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Publication numberUS3666608 A
Publication typeGrant
Publication dateMay 30, 1972
Filing dateFeb 11, 1970
Priority dateFeb 11, 1970
Publication numberUS 3666608 A, US 3666608A, US-A-3666608, US3666608 A, US3666608A
InventorsMattes William J
Original AssigneeKimberly Clark Co
Export CitationBiBTeX, EndNote, RefMan
External Links: USPTO, USPTO Assignment, Espacenet
Disposable towel
US 3666608 A
Abstract  available in
Images(3)
Previous page
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Claims  available in
Description  (OCR text may contain errors)

May 30, 1972 J MATTES 3,666,608

DISPOSABLE TOWEL Filed Feb. 11, 1970 3 Sheets-Sheet 1 wa l /a? 7//// J //////Z/' y 30, 1972 w. J. MATTES 3,666,608

DISPOSABLE TOWEL Filed Feb. 11, 1970 3 Sheets-Sheet 2 W!!! lilll lll i n' nlml I! Miami Wrap/140a May 30, 1972 w. J. MATTES DISPOSABLE TOWEL 3 Sheets-Sheet 5 Filed Feb. 11, 1970 4H f f United States Patent 3,666,608 DISPOSABLE TOWEL William J. Mattes, Neenah, Wis., assignor to Kimberly- Clark Corporation, Neenah, Wis. Filed Feb. 11, 1970, Ser. No. 10,578 Int. Cl. B32b /00; D04h 13/00 US. Cl. 161-62 8 Claims ABSTRACT OF THE DISCLOSURE A disposable towel having a central absorbent core encased within a nonwoven high-loft material. The highloft material has a backing layer of flexible adhesive and a multiplicity of elements which are individually looped outward from said backing layer with the ends of each loop embedded in the backing layer.

This invention related to an absorbent towel and more particularly to a disposable towel having soft surface texture as well as good absorbency characteristics.

Currently there are two general types of towels in widespread domestic and industrial use: cloth and paper. Both types of towels have certain disadvantages. The cloth towels which are woven are costly to manufacture as compared with paper towels. Paper towels though cheaply available to the consuming public are limited by their very nature to simple wipe or superficial drying. The ease with which paper towels tear upon their use in drying is also a common disadvantage. Perhaps even more annoying to the consuming public is their coarse or hard feel upon use in drying more sensitive parts of the body such as the face.

Both types of towels tend to have a wet feel upon use; the paper towels reach this condition immediately whereas the cloth or woven towels, which have greater absorbency capacity, may be used several times before such occurs. It should be noted however that the number of uses required to reach this condition for cloth or woven towels decreases with the life of the towel.

-It is therefore a primary object of the present invention to provide an economical disposable towel.

It is another object of the invention to provide a disposable towel with absorption qualities similar to cloth or woven towels.

It is yet another object to limit the absorption qualities of body drying disposable towels such that water is not adsorbed on the surface of the towel.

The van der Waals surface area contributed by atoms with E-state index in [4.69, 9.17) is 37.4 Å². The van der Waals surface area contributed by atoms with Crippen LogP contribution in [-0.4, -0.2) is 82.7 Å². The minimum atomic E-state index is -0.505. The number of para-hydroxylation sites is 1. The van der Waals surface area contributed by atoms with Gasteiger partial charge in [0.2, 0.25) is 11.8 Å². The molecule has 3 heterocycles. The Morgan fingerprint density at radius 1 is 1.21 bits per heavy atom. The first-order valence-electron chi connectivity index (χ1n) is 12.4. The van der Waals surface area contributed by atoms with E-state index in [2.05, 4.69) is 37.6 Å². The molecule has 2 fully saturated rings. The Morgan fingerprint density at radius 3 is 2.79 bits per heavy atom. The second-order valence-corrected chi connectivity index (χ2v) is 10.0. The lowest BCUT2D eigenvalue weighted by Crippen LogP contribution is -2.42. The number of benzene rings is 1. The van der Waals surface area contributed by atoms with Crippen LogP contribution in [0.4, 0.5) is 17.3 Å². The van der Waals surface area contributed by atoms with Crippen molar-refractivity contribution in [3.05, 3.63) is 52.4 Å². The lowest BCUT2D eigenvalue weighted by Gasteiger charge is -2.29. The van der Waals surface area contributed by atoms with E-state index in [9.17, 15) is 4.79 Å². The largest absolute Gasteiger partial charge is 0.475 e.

A further object of the invention is to provide a disposable towel which has a cloth towel feel and strength.

Other objects and advantages of the invention will be apparent from the following detailed description taken in connection with the accompanying drawings in which:

FIG. 1 is a plan view of a disposable towel embodying the invention;

FIG. 1A is a perspective view of an alternative form of disposable towel embodying the invention, with fragments thereof broken away to reveal the internal structure;

FIG. 2 is a section taken along line 2-2 in FIG. 1;

FIG. 2A is a fragmentary section taken along line 2A2A in FIG. -1A;

FIG. 3 is a schematic side elevation of one form of apparatus which may be used to produce the improved high-loft fiber material included in the disposable towel of FIGS. 1 and 2',

PG. 4 is a fragmentary plan view somewhat simplified and exaggerated for the sake of clarity of illustration, of an illustrative web of base material prepared by the apparatus of FIG. 3 with portions of the material broken away to expose the various layers;

FIG. 5 is a fragmentary plan view of the high-loft fiber material employed in the disposable towel of FIGS. 1 and 2 with portions broken away to expose the various layers;

FIG. 6 is an enlarged, simplified and somewhat exaggerated section taken along line 6-6 in FIG. 5;

FIG. 7 is an enlarged, simplified and somewhat exaggerated section taken alonge line 7-7 in FIG. 5;

FIG. 8 is a further enlarged schematic side elevation illustrating in somewhat idealized fashion the sequence of gathering and looping of individual fibers;

FIG. 9' is a simplified schematic view taken along the lines 99 of still another sequence as shown in FIG. '8;

FIG. 10 is an enlarged schematic fragmentary view taken along the lines 1010 of FIG. 8 showing a fragment of the fiber web and adhesive pattern with illustrative fibers attached to the adhesive;

FIG. 11 is a simplified view taken along the lines 11-11 of still another sequence as shown in FIG. 8;

FIG. 12 is an enlarged schematic bottom view showing the sequence of the partial consolidation or closing of the open adhesive pattern to form a discontinuous adhesive backing.

While the invention will be described in connection with certain preferred embodiments, it will be understood that it is not intended to limit the invention to these particular embodiments. On the contrary, it is intended to cover all alternatives, modifications, and equivalent arrangements as may be included within the spirit and scope of the invention.